By Rob Stoakes
So, Batman vs Superman was amazing/great/ok/bad/worse than a wrestling match between X-Pac and Piers Morgan, delete where applicable. As of writing it isn’t out yet, but already people are nervous about the future of Superman. After all, how badly did Man of Steel get received when you need to bring in Batman for help?
I know exactly how to cure Warner Bros’ curse of being unable to make a good film with any superhero other than Batman, in five easy steps! Continue reading
THE MAN FROM U.N.C.L.E. (UK CERT: 12A)
Director: Guy Ritchie
Music: Daniel Pemberton
Starring: Henry Cavill, Armie Hammer, Alicia Vikander
REVIEW AUTHOR: Rob Stoakes
Copyright: Warner Bros. Entertainment Inc.
Themes and analogy have never been that far away from blockbuster films, even if you don’t think that they have, and this year has been a prime indicator for that. Kingsman was on the surface a Bond parody and homage, but had strong themes of class warfare. It Follows seems to follow the old horror tradition of monsters murdering sexually active teenagers, but the monster can also be seen to represent STIs, maturity and death. The film doesn’t even need to be particularly complex; Mad Max: Fury Road is essentially a feminist outline of the dangers of worshiping hyper-masculinity and one of the most unflinching looks at people as property in recent cinema history.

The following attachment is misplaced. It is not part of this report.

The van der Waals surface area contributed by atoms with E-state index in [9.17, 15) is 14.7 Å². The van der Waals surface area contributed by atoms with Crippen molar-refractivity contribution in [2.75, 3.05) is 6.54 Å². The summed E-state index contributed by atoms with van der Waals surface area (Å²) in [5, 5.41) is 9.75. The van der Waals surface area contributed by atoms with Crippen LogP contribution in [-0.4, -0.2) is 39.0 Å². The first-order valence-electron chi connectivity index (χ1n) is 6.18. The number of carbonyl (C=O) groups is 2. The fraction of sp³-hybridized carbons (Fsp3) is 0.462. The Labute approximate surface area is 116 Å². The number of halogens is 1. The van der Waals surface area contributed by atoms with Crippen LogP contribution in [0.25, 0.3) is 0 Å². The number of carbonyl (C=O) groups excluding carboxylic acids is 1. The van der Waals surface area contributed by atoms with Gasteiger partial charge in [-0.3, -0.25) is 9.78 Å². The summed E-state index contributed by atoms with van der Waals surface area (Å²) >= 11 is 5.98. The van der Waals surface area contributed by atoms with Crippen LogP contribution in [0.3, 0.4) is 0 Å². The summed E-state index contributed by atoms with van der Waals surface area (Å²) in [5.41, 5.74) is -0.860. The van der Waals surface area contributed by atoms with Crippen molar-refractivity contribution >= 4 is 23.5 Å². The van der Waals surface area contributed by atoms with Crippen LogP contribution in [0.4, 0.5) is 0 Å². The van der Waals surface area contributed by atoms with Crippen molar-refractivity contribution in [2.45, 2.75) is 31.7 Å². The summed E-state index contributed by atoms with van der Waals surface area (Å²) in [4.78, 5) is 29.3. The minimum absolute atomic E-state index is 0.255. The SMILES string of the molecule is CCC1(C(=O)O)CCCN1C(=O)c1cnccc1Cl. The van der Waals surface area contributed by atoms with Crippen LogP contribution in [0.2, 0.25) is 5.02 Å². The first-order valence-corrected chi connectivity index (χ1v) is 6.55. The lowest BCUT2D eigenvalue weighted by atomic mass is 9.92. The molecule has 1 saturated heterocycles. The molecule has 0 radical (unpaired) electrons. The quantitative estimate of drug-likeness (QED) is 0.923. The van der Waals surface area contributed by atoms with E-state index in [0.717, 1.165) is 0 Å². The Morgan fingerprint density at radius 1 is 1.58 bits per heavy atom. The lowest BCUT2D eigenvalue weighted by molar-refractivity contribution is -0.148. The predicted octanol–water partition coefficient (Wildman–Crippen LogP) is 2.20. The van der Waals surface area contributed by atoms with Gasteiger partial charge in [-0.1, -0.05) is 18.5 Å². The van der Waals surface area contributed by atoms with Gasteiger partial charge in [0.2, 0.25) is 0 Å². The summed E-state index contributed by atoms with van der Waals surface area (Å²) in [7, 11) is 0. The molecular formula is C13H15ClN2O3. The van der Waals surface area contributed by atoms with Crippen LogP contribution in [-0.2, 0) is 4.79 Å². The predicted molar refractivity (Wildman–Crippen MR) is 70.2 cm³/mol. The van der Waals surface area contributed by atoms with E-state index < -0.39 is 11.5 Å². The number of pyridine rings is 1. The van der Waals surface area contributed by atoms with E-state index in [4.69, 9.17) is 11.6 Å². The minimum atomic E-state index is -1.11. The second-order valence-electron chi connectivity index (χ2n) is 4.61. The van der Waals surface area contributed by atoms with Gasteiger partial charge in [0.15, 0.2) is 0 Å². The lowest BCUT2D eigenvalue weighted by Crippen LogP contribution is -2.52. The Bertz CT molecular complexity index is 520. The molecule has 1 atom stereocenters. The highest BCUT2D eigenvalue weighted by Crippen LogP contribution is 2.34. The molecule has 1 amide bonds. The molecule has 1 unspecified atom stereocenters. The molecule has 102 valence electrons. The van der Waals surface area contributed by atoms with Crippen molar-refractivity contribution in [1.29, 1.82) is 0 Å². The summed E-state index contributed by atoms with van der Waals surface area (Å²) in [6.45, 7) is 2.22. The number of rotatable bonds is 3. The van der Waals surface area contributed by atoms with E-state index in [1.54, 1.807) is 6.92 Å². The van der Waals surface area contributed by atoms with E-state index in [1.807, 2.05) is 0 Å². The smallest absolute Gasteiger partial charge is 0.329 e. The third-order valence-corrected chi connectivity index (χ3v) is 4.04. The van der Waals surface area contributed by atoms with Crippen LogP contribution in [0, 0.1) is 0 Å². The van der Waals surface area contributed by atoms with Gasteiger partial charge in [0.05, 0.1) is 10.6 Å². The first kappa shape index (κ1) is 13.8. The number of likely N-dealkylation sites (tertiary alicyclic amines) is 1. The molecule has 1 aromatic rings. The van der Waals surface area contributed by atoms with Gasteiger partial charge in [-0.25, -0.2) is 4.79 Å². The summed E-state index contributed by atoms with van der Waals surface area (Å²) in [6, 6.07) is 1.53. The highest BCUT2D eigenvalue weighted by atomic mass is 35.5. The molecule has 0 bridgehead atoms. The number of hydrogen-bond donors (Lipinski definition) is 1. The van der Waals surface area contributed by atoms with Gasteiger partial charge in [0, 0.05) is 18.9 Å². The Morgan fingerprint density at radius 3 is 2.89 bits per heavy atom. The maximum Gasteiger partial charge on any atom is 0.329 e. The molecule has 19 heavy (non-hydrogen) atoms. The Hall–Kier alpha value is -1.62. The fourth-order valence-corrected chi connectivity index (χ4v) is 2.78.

So what’s on Guy Ritchie’s mind? If The Man From U.N.C.L.E. is any indicator, it would be opposites. When you notice the theme, it suddenly becomes inescapable. There’s obvious stuff, like how the capitalist U.S.A and communist U.S.S.R are working together and how everyone in the film seems to not be at all bothered about the threat of a nuclear holocaust, but it goes deeper than that. Continue reading